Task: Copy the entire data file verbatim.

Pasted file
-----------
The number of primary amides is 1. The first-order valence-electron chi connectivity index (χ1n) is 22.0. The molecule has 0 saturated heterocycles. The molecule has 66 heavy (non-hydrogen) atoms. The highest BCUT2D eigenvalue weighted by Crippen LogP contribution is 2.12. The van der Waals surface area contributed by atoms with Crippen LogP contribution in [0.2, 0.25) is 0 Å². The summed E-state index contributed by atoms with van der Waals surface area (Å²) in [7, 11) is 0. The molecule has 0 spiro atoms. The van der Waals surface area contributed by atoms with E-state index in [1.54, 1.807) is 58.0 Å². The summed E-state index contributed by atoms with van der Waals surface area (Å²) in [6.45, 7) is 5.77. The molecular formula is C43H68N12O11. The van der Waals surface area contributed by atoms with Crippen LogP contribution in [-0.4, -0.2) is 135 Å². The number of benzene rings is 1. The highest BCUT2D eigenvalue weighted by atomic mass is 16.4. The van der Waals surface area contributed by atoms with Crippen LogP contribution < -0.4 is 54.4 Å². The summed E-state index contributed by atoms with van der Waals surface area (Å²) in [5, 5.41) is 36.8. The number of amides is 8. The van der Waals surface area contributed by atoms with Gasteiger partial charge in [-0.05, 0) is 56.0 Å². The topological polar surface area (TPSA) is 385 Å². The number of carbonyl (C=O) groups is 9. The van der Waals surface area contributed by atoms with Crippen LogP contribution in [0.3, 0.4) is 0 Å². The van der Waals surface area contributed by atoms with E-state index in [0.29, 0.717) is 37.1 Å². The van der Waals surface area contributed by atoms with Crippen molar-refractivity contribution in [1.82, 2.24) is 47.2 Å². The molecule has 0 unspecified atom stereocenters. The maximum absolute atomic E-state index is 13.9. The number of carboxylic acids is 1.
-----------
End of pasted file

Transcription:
The number of primary amides is 1. The first-order valence-electron chi connectivity index (χ1n) is 22.0. The molecule has 0 saturated heterocycles. The molecule has 66 heavy (non-hydrogen) atoms. The highest BCUT2D eigenvalue weighted by Crippen LogP contribution is 2.12. The van der Waals surface area contributed by atoms with Crippen LogP contribution in [0.2, 0.25) is 0 Å². The summed E-state index contributed by atoms with van der Waals surface area (Å²) in [7, 11) is 0. The molecule has 0 spiro atoms. The van der Waals surface area contributed by atoms with E-state index in [1.54, 1.807) is 58.0 Å². The summed E-state index contributed by atoms with van der Waals surface area (Å²) in [6.45, 7) is 5.77. The molecular formula is C43H68N12O11. The van der Waals surface area contributed by atoms with Crippen LogP contribution in [-0.4, -0.2) is 135 Å². The number of benzene rings is 1. The highest BCUT2D eigenvalue weighted by atomic mass is 16.4. The van der Waals surface area contributed by atoms with Crippen LogP contribution < -0.4 is 54.4 Å². The summed E-state index contributed by atoms with van der Waals surface area (Å²) in [5, 5.41) is 36.8. The number of amides is 8. The van der Waals surface area contributed by atoms with Gasteiger partial charge in [-0.05, 0) is 56.0 Å². The topological polar surface area (TPSA) is 385 Å². The number of carbonyl (C=O) groups is 9. The van der Waals surface area contributed by atoms with Crippen LogP contribution in [0.3, 0.4) is 0 Å². The van der Waals surface area contributed by atoms with E-state index in [0.29, 0.717) is 37.1 Å². The van der Waals surface area contributed by atoms with Crippen molar-refractivity contribution in [1.82, 2.24) is 47.2 Å². The molecule has 0 unspecified atom stereocenters. The maximum absolute atomic E-state index is 13.9. The number of carboxylic acids is 1.